Research Interests: The Nostro laboratory is interested in elucidating the molecular regulators controlling pancreatic development and beta cell maturation. To reach this goal, the lab uses directed differentiation of human embryonic and induced pluripotent stem cells to mimic embryonic development and organ morphogenesis. Ultimately, we aim to translate our findings to potential treatments for Type I Diabetes patients.
Keywords: Human embryonic stem cells (hESCs), induced pluripotent stem cells (iPSCs), stem cell biology, directed differentiation, bioimaging, cell biology, diabetes, development, epigenetics, fetal programming, genetic expression, growth factors, hormones, human models, insulin, insulin secretion, molecular biology, molecular manipulations, pancreas, beta cells.
Detailed Description: The loss of beta cells in Type I Diabetes ultimately leads to insulin dependence and major complications that are difficult to manage by insulin injections. Recent improvements in islet transplantations for the treatment of Type I Diabetes are increasing the likelihood of finding a possible cure for this disease. However, the requirement for 2-3 donors per transplantation and the scarcity of donor pancreata has launched the search for an alternative source of beta cells for cell therapy purposes. Human embryonic stem cells (hESCs) and induced pluripotent stem cells (iPSCs) offer the ability to generate these cells in vitro, with the potential to rapidly translate basic scientific discoveries to therapeutic applications.
The focus of the Nostro lab is to elucidate the signaling pathways governing the formation, expansion and maturation of pancreatic progenitors using human pluripotent stem cell directed differentiation. Through this in vitro approach we aim to understand the genetic and epigenetic program that dictates pancreatic development and beta cell maturation. Due to the very limited accessibility of the human embryo, this represents a powerful and unparalleled system to understand key human developmental processes. Furthermore, patient-specific iPSC directed differentiation will allow us to study disease development and progression in ways that were previously inconceivable.
Our long-term goal is to translate the results of our studies to the clinic and to establish in vitro culture systems for disease modeling, drug toxicity and discovery assays.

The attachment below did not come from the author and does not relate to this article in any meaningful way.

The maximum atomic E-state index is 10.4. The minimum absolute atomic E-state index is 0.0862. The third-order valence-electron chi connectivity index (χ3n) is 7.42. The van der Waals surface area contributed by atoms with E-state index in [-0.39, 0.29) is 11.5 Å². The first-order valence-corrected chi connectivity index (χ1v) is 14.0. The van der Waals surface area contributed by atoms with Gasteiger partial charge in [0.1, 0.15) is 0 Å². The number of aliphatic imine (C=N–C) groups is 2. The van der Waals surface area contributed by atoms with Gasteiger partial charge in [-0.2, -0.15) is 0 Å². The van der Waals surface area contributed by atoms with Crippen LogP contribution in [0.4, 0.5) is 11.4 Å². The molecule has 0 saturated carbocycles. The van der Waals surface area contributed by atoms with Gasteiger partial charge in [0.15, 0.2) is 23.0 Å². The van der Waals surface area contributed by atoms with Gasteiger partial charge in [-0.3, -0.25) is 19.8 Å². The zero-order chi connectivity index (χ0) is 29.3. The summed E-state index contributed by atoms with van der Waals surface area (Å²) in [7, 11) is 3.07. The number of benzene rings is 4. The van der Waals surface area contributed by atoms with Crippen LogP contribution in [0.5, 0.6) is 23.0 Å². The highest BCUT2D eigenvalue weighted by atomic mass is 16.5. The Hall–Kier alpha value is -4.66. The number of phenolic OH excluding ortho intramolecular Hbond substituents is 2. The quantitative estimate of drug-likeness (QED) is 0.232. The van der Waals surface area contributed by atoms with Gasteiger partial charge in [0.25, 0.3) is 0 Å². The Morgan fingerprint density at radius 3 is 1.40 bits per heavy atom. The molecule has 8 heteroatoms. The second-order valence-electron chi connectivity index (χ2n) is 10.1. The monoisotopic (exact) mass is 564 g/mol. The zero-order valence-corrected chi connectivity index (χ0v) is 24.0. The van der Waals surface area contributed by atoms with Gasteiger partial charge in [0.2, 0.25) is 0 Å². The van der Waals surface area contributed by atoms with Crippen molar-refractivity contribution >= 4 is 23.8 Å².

Cell and tissue culture: Embryonic stem cells, induced pluripotent stem cells, pancreas cells.
Procedures: Adenovirus, Elisa, gene expression analysis, immunohistochemistry, immunocytochemistry, microarrays, qRT-PCR, RT-PCR, siRNA, xenotransplantation.
Analytical balances, bench top centrifuge, culture hood, culture incubators, digital microscope, fluorescence microscope, gel apparatus, low and ultra-low freezers, microwave oven, mini vortexer, real-time/thermocycler, setups for electropherosis, stirrer/hot plate, water baths.
Outside the Department of Physiology:
Sara Nunes, Vasconcelos, IBBME, University of Toronto, Canada
Thomas Kislinger, Medical Biophysics, UHN, Canada
James Shapiro, University of Alberta, Edmonton, Canada
Committee Member or Officer of national/international scientific organizations
- Coordinator Banting & Best Diabetes Charles Hollenberg Summer Studentship Program
- Committee Member, Banting and Best Diabetes Centre (BBDC).
- Advisor CF Canada-SikKids Collaborative Program in Individualized Therapy Development for Cystic Fibrosis.
- Member of the abstract review committee at the International Society for Stem Cell Research (ISSCR) 13th Annual Meeting, Stockholm, June 2015.
- Coordinator of the Ontario Institute for Regenerative Medicine Stem Cell Rounds 2013/2014 and 2014/2015 seminar series.
GRANT COMMITTEES (CURRENTLY SERVING)
- National Institute of Health (NIH) 2014, 2015
- Great Ormond Street Hospital Charity 2015
- Banting and Best Diabetes Centre (BBDC) 2014, 2015
- Medical Research Council (MRC), UK 2015